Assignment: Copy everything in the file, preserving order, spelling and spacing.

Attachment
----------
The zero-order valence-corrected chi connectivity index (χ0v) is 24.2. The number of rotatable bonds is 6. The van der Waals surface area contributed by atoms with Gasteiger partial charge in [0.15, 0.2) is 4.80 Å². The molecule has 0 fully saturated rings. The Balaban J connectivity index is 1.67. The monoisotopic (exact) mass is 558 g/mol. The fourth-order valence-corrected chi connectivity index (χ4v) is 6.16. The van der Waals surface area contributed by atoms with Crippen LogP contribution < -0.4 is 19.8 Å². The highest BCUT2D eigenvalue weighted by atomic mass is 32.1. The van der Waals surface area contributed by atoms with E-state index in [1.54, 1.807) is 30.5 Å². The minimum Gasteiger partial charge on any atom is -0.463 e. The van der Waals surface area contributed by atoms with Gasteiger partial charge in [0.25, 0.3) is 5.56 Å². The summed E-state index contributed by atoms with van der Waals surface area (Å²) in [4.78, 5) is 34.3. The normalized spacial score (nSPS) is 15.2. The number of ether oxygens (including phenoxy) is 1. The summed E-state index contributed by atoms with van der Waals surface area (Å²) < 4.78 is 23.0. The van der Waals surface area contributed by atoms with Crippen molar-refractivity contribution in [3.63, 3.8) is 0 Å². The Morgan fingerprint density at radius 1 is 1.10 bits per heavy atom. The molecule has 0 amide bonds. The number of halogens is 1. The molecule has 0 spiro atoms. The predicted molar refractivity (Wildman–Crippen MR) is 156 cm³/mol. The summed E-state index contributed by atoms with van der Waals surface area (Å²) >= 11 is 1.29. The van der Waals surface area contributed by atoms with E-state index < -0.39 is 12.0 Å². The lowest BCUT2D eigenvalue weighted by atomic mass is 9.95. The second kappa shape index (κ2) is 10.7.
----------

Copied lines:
The zero-order valence-corrected chi connectivity index (χ0v) is 24.2. The number of rotatable bonds is 6. The van der Waals surface area contributed by atoms with Gasteiger partial charge in [0.15, 0.2) is 4.80 Å². The molecule has 0 fully saturated rings. The Balaban J connectivity index is 1.67. The monoisotopic (exact) mass is 558 g/mol. The fourth-order valence-corrected chi connectivity index (χ4v) is 6.16. The van der Waals surface area contributed by atoms with Crippen LogP contribution < -0.4 is 19.8 Å². The highest BCUT2D eigenvalue weighted by atomic mass is 32.1. The van der Waals surface area contributed by atoms with E-state index in [1.54, 1.807) is 30.5 Å². The minimum Gasteiger partial charge on any atom is -0.463 e. The van der Waals surface area contributed by atoms with Gasteiger partial charge in [0.25, 0.3) is 5.56 Å². The summed E-state index contributed by atoms with van der Waals surface area (Å²) in [4.78, 5) is 34.3. The normalized spacial score (nSPS) is 15.2. The number of ether oxygens (including phenoxy) is 1. The summed E-state index contributed by atoms with van der Waals surface area (Å²) < 4.78 is 23.0. The van der Waals surface area contributed by atoms with Crippen molar-refractivity contribution in [3.63, 3.8) is 0 Å². The Morgan fingerprint density at radius 1 is 1.10 bits per heavy atom. The molecule has 0 amide bonds. The number of halogens is 1. The molecule has 0 spiro atoms. The predicted molar refractivity (Wildman–Crippen MR) is 156 cm³/mol. The summed E-state index contributed by atoms with van der Waals surface area (Å²) >= 11 is 1.29. The van der Waals surface area contributed by atoms with E-state index < -0.39 is 12.0 Å². The lowest BCUT2D eigenvalue weighted by atomic mass is 9.95. The second kappa shape index (κ2) is 10.7.